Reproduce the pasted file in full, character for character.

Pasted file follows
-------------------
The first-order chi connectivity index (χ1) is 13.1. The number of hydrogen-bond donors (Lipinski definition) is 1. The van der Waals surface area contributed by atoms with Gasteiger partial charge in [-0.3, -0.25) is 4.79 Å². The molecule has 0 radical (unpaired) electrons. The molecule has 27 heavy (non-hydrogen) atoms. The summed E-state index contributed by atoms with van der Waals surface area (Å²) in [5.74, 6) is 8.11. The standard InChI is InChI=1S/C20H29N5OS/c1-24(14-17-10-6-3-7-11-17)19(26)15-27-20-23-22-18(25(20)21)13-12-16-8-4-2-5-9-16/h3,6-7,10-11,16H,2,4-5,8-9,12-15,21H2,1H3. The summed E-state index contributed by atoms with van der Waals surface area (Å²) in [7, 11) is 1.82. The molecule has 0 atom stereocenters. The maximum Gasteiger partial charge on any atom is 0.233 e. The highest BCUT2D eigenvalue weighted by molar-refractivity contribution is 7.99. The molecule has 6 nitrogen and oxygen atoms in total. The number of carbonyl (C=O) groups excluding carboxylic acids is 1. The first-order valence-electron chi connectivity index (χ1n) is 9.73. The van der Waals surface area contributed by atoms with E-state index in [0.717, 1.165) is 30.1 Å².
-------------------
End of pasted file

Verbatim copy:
The first-order chi connectivity index (χ1) is 13.1. The number of hydrogen-bond donors (Lipinski definition) is 1. The van der Waals surface area contributed by atoms with Gasteiger partial charge in [-0.3, -0.25) is 4.79 Å². The molecule has 0 radical (unpaired) electrons. The molecule has 27 heavy (non-hydrogen) atoms. The summed E-state index contributed by atoms with van der Waals surface area (Å²) in [5.74, 6) is 8.11. The standard InChI is InChI=1S/C20H29N5OS/c1-24(14-17-10-6-3-7-11-17)19(26)15-27-20-23-22-18(25(20)21)13-12-16-8-4-2-5-9-16/h3,6-7,10-11,16H,2,4-5,8-9,12-15,21H2,1H3. The summed E-state index contributed by atoms with van der Waals surface area (Å²) in [7, 11) is 1.82. The molecule has 0 atom stereocenters. The maximum Gasteiger partial charge on any atom is 0.233 e. The highest BCUT2D eigenvalue weighted by molar-refractivity contribution is 7.99. The molecule has 6 nitrogen and oxygen atoms in total. The number of carbonyl (C=O) groups excluding carboxylic acids is 1. The first-order valence-electron chi connectivity index (χ1n) is 9.73. The van der Waals surface area contributed by atoms with E-state index in [0.717, 1.165) is 30.1 Å².